Following a meeting of EU ministers in Amsterdam, the European Commission threw its weight behind proposals that would alter the EU's passport-free travel zone, known as Schengen, to exclude Greece.
The plans are aimed at trying to manage the flow of refugees and migrants entering the EU, with many arriving from the Middle East into Greece and then continuing their voyage through the Balkans and into central and northern Europe.
A number of EU officials and other member states have been highly critical of Greece's handling of the influx of new arrivals into Europe, accusing the country of failing to set up adequate holding camps that have allowed thousands of unchecked new arrivals to travel further into the bloc.
Situation will not resolve itself by playing the chicken or egg game. Time for ALL Member States to deliver on ALL commitments @EU2016NL— DimitrisAvramopoulos (@Avramopoulos) January 25, 2016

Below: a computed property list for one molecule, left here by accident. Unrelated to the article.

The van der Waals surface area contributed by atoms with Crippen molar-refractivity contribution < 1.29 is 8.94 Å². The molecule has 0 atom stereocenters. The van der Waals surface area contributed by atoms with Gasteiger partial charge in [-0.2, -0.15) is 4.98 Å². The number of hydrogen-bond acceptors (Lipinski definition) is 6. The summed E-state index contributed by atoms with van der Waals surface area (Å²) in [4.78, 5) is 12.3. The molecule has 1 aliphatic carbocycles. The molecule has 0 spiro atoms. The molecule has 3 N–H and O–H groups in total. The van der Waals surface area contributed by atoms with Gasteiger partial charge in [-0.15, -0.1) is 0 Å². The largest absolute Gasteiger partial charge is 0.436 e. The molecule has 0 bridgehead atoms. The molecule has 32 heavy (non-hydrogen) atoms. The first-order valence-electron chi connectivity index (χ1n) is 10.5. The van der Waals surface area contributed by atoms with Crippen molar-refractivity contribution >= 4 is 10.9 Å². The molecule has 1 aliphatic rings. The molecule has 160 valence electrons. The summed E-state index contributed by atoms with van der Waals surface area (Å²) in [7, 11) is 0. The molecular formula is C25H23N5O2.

However, Greece's minister for migration Ioannis Mouzalas firmly rejected the proposals.
"We do not intend to become a cemetery of souls here. We cannot understand what kind of policy it is that a country would close its borders with Greece […] We do not have time to experiment with things that will only worsen the trauma."
Despite Greek protestations, the plans — initially tabled by Slovenian Prime Minister Miro Cerar — have gathered significant support among other EU member states.
"If we cannot protect the external EU border, the Greek-Turkish border, then the Schengen external border will move towards central Europe," Austrian interior minister Johanna Mikl-Leitner said.
"Greece must increase its resources as soon as possible and accept help."
European Commission President Jean-Claude Juncker added further support to the proposals, saying he would "welcome" plans to send forces to Greece's northern border with Macedonia to help track and control the flow of people through the region.
However, Greek officials fear such a plan to impose border controls would turn the country into a "black box" for refugees.
"EU institutions making plans with countries like Fyrom [Macedonia], that are not member states, and then leaving actual member states out of this dialogue — this is not the way to reach a solution," Mr Mouzalas said.